Since then, the lawsuit says, the woman struggled with depression and mental health issues while her grades in college also suffered. The football player was suspended from the Ute team over another issue, the suit says.

The University of Utah in Salt Lake City is pictured on Nov. 18, 2019.

The University of Utah in Salt Lake City is pictured on Nov. 18, 2019.

Scott G Winterton, Deseret News

The University of Utah issued a statement in response to the lawsuit Wednesday. In it, officials confirmed that its Office of Equal Opportunity and Affirmative Action received a report from a Utah Valley University student against a Utah football player.

The university wrote that it learned the name of the accused football player in February 2020 after the woman filed a police report with Unified police, adding the school spoke with the player and his attorney at that time.

"The alleged assailant was suspended from the football program in February 2020 as a result of the pending criminal case. The suspension was announced in March 2020 at the beginning of spring practice," the university statement read in part.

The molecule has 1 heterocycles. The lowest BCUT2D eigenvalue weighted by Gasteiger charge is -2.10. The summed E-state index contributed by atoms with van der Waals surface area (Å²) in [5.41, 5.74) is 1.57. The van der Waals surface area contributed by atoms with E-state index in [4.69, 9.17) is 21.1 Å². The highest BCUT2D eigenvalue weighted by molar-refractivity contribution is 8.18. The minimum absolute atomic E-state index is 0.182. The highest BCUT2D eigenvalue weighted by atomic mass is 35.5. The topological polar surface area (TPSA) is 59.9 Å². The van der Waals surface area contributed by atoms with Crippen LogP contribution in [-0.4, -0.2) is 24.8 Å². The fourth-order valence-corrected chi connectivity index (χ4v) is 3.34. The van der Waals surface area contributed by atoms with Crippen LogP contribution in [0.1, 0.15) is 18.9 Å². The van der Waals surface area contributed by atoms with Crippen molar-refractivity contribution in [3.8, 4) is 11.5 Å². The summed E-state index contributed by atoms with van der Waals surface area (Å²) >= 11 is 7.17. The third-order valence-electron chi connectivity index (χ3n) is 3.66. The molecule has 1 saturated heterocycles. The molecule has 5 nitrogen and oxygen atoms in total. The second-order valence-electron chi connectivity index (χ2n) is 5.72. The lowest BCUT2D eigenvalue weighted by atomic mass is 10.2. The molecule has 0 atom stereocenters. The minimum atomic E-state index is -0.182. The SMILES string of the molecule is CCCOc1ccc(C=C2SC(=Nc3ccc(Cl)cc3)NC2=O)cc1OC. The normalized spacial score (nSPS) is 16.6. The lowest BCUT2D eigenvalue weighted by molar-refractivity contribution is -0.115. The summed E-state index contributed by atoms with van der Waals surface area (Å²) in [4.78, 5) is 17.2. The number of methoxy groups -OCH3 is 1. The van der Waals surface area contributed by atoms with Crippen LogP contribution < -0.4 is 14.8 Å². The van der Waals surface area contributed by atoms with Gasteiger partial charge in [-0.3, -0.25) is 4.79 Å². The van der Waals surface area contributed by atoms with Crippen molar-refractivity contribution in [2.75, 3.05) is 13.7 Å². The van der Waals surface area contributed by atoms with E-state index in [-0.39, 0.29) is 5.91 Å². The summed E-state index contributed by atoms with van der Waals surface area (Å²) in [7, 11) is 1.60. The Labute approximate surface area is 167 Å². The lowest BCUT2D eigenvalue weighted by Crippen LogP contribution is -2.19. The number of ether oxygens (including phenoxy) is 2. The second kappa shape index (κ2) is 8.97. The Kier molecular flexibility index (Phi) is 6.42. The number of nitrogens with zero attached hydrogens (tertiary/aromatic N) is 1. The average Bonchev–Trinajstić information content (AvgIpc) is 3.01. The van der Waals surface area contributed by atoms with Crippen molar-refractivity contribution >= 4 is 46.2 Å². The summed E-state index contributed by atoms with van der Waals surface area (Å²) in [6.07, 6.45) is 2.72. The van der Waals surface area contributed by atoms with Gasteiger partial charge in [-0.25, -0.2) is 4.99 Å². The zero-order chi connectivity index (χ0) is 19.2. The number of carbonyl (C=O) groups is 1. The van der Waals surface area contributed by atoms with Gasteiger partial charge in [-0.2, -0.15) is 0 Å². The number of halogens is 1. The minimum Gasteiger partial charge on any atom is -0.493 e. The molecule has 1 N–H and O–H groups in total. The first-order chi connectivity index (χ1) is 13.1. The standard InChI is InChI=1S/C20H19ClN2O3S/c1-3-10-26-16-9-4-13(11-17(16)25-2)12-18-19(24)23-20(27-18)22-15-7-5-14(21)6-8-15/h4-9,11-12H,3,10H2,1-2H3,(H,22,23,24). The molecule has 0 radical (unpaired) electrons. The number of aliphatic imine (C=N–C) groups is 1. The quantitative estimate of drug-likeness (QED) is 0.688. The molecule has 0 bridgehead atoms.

U. football coach Kyle Whittingham said on March 2, 2020, that players Donte Banton and Sione Lund were suspended for "violating team rules." State court records show both have since been charged with rape in separate cases.

The lawsuit filed Tuesday matches charges filed against Lund. Records show he was charged in 3rd District Court with rape and forcible sodomy, both first-degree felonies, on March 31 from an incident that occurred on Sept. 15, 2019. The next court hearing in the case is scheduled for Jan. 27, 2022.

247Sports reported in October 2020 that Lund had started the process to find another school to continue his college football career, after he wasn't reinstated with the Utes.

"As in all criminal cases, the alleged assailant has a right to due process. Because criminal charges have been filed and litigation is pending in this case, we will respond through the appropriate law enforcement and legal channels," the university statement continued. "Applicable privacy laws and guidelines will govern the release of any further information regarding either of these individuals."

The lawsuit accuses both universities and the Utah System of Higher Education of showing deliberate indifference toward the woman under Title IX, as both colleges received reports of the assault. The lawsuit goes on to request a jury trial and an unspecified amount in damages.

Tuesday's lawsuit comes a week after Utah State University was sued for its alleged mishandling of a rape case involving a football player in 2019. That lawsuit also mentioned a recording of Earl Morris, then the USU chief of police, making disparaging remarks about those who report sexual assaults. That recording led to him being placed on administrative leave before he resigned from the university.

Contributing: Carter Williams